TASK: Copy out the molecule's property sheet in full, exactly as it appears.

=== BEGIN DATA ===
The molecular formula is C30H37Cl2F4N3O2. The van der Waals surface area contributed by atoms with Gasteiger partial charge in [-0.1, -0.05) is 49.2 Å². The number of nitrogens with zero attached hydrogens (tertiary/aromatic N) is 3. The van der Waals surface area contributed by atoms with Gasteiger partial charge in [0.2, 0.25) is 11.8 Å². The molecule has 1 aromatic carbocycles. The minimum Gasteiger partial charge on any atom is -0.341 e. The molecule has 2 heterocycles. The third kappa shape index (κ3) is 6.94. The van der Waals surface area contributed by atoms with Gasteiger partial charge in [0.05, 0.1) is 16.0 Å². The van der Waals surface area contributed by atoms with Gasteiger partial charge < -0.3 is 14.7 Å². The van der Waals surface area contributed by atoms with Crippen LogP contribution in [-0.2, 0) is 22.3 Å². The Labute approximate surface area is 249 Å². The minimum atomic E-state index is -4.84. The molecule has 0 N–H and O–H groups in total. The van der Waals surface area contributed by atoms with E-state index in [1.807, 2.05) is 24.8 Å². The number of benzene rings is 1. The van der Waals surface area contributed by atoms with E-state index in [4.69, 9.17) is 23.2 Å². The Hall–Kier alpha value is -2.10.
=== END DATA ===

The molecular formula is C30H37Cl2F4N3O2. The van der Waals surface area contributed by atoms with Gasteiger partial charge in [-0.1, -0.05) is 49.2 Å². The number of nitrogens with zero attached hydrogens (tertiary/aromatic N) is 3. The van der Waals surface area contributed by atoms with Gasteiger partial charge in [0.2, 0.25) is 11.8 Å². The molecule has 1 aromatic carbocycles. The minimum Gasteiger partial charge on any atom is -0.341 e. The molecule has 2 heterocycles. The third kappa shape index (κ3) is 6.94. The van der Waals surface area contributed by atoms with Gasteiger partial charge in [0.05, 0.1) is 16.0 Å². The van der Waals surface area contributed by atoms with Gasteiger partial charge < -0.3 is 14.7 Å². The van der Waals surface area contributed by atoms with Crippen LogP contribution in [-0.2, 0) is 22.3 Å². The Labute approximate surface area is 249 Å². The minimum atomic E-state index is -4.84. The molecule has 0 N–H and O–H groups in total. The van der Waals surface area contributed by atoms with E-state index in [1.807, 2.05) is 24.8 Å². The number of benzene rings is 1. The van der Waals surface area contributed by atoms with E-state index in [4.69, 9.17) is 23.2 Å². The Hall–Kier alpha value is -2.10.